Review: Vanessa and Her Sister

Vanessa and Her Sister by Priya Parmar

Ballentine Books, 2014.  Hardcover, 368 pages.Cover Vanessa and Her Sister

Released during the last week of 2014, Vanessa and Her Sister was picked as one of the ten Library Reads for January.  This novel follows an interesting format; the majority was written as Vanessa Bell’s fictional diary.  The rest was epistolary featuring a combination of letters, postcards, and telegrams.  I enjoyed this format!

The novel opens to Vanessa, Thoby, Virgina, and Adrian Stephens moving to a new house in the Bloomsbury district of London following their father’s recent death.  Their home becomes the centerpiece for Thoby’s Cambridge classmates to discuss art, literature, and other topics of interest.  Without this group of men, known as the Bloomsbury Group, the book would have lacked a driving force as they added humor and treated Vanessa and Virginia as a not only members of their club, but the heart of it.  Hardly was there a scene not involving multiple members of the group, much of which focused on their lively discussions.  These were quite radical ideas for the turn of the twentieth century.

As the eldest of the Stephens clan, Vanessa is the matriarch.  She oversees the household, cares for brothers, and is the stabilizing force in her sister’s life. Vanessa also loves to paint.  After another event devastated their family, she marries her brother’s friend Clive Bell, an art critic.  While their marriage was initially happy, after their first child’s birth, it falters.  This and its ramifications provide one of the key storylines in the latter half of the novel.  The other key plot involved Vanessa and Virgina’s relationship.  We see how Virgina loves to write; strives for attention, especially Vanessa’s; and how her thought processes are off kilter.  In fact, Virginia has always bordered the cusp of sanity and wanted to live Vanessa’s life with her, in all aspects.  After all, this is the future Virgina Woolf who would later commit suicide; evidence to this eventuality is seen early in the novel.

Other stories that begin as seemingly sidelines in the letters and postcards hit full force at the novel’s end.  These involved letters from the art curator and critic Roger Fry to his mother and from the Bloomsbury Group’s Lytton Strachey to his friend Leonard Woolf, then serving an administrative role in colonial India.  Saying any more about these will give away the plot.

The writing in this novel was delightful!  The prose was quintessential British with very vivid, flowing descriptions.  As mentioned above, the format was unique.  I enjoyed the how the use of the first person placed the reader in Vanessa’s shoes and one felt her happiness, anguish, and every emotion in between.  Readers also gain a better insight to her decisions, whether about those she loved or her artwork.  It made reading the work much more personal.  When it comes to the correspondence, readers gain the same insight to those who wrote the letter, especially with Lytton (his letters are very revealing and he holds nothing back, including his emotions).  Additionally, there were equal parts of tense situations as there were lighthearted; on the latter, many gave cause to laugh.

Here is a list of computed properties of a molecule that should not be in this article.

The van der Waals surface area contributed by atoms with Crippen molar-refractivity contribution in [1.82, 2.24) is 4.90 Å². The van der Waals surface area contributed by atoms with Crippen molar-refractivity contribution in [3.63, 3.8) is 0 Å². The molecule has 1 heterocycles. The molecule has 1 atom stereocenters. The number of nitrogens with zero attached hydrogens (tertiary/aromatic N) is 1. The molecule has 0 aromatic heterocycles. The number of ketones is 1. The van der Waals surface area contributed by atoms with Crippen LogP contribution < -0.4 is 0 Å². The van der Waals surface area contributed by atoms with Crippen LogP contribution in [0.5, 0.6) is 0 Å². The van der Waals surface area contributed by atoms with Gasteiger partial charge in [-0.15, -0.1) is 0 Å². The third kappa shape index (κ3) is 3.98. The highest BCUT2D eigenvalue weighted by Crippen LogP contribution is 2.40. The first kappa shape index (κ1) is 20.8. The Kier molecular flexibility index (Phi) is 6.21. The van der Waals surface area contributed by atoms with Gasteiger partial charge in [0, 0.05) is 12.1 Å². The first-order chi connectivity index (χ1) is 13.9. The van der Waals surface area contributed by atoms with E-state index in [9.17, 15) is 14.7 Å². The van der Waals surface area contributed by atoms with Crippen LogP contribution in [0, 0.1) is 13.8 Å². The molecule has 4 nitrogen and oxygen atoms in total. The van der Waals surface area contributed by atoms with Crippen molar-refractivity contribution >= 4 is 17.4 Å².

Since Vanessa and many of her cohorts were artists or writers, one gains an understanding of post-modern art and the books the members wrote during the novel’s eight year span.  Also, since they loved to travel, including to several exotic places in Europe, and had servants, the novel allows readers to understand how the British upper classes operated.  This aspect of the novel reminded me of Downton Abbey from the upper class perspective.

At the end of the novel, a historical note ties up all the character’s lives post-1912.  It also explains that the real Vanessa Bell did not keep a diary, unlike many of her friends.  This seems to be why she was the narrator for most of the book.  After all, hers was the least documented life and offered the most creative freedoms.  Extensive diaries and correspondence exists for her siblings and friends, providing key clues and insights to help Parmar write this novel as realistically as possible.

To note, I also loved the simple elegance of the cover and its striking use contrasting teal to the otherwise antiquated look.

I picked up the ARC copy of this novel back at the conference I attended in October.  Thanks to the friendly face at the Penguin Random House booth!

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  1. Pingback: Win Free Copies of Books I’ve Reviewed | Amy's Scrap Bag: A Blog About Libraries, Archives, and History

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